It was just west of the WTC site, in Battery Park City, where sustainability took root. Last year, the Solaire became the first residential high-rise completed under the neighborhood’s green guidelines; now a second tower, also designed by Cesar Pelli & Associates, is under construction at 211 Murray Street. The new building will share a blackwater treatment system located in the Solaire’s basement. Treated water from both buildings will be used as makeup water for cooling towers and will feed clean water to a nearby park.
Similar projects are underway in Battery Park City, and now neighborhoods like midtown and Hell’s Kitchen are building green residential towers even in the absence of mandates. The first to open will be The Helena, a 37-story tower on West 57th Street, designed by Fox & Fowle and expected to achieve LEED gold.
Green residential high-rises might be even hotter than the commercial market in New York. “There are bigger opportunities for implementing sustainability in residential tall buildings,” says Gary Pomeranz, senior vice president of Flack + Kurtz. “People don’t interview for a job and wonder, ‘What’s the air quality like in here?’ But when they’re looking for an apartment, they want clean air, clean water—and they’ll pay extra for those amenities.” That’s proved true at the Solaire, where rents have averaged about 10 percent higher than at conventional buildings.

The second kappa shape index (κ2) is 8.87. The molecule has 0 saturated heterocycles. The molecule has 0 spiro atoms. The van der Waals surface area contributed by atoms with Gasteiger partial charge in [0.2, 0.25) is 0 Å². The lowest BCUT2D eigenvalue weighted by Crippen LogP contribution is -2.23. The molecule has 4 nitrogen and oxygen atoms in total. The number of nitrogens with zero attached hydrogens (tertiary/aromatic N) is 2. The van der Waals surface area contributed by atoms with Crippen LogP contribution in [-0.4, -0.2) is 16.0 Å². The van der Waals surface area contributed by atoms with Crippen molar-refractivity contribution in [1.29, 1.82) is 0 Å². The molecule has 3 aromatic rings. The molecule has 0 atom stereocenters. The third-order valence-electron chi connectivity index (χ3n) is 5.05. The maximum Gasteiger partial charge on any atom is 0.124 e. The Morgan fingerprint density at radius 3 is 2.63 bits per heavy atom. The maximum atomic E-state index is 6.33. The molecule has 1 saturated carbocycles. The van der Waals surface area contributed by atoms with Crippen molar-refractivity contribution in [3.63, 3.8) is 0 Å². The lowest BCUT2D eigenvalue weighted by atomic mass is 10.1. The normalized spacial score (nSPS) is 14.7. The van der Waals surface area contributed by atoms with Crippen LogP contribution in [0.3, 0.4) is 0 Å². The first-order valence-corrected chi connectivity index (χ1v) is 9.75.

Beyond ratings and ribbon-cuttings
Accolades aside, the true test of sustainability will begin when the dust settles at these construction sites. Any building can be operated inefficiently, and this is especially true of large structures with complex systems, multiple tenants, and mixed uses. Each of these towers will be fully commissioned before opening to head off operating problems, and developers like the Durst Organization have even been successful at securing grant funds from NYSERDA and other agencies to periodically test and commission their existing buildings. LEED also aims to correct this situation by requiring projects to be reevaluated after five years to maintain their rating.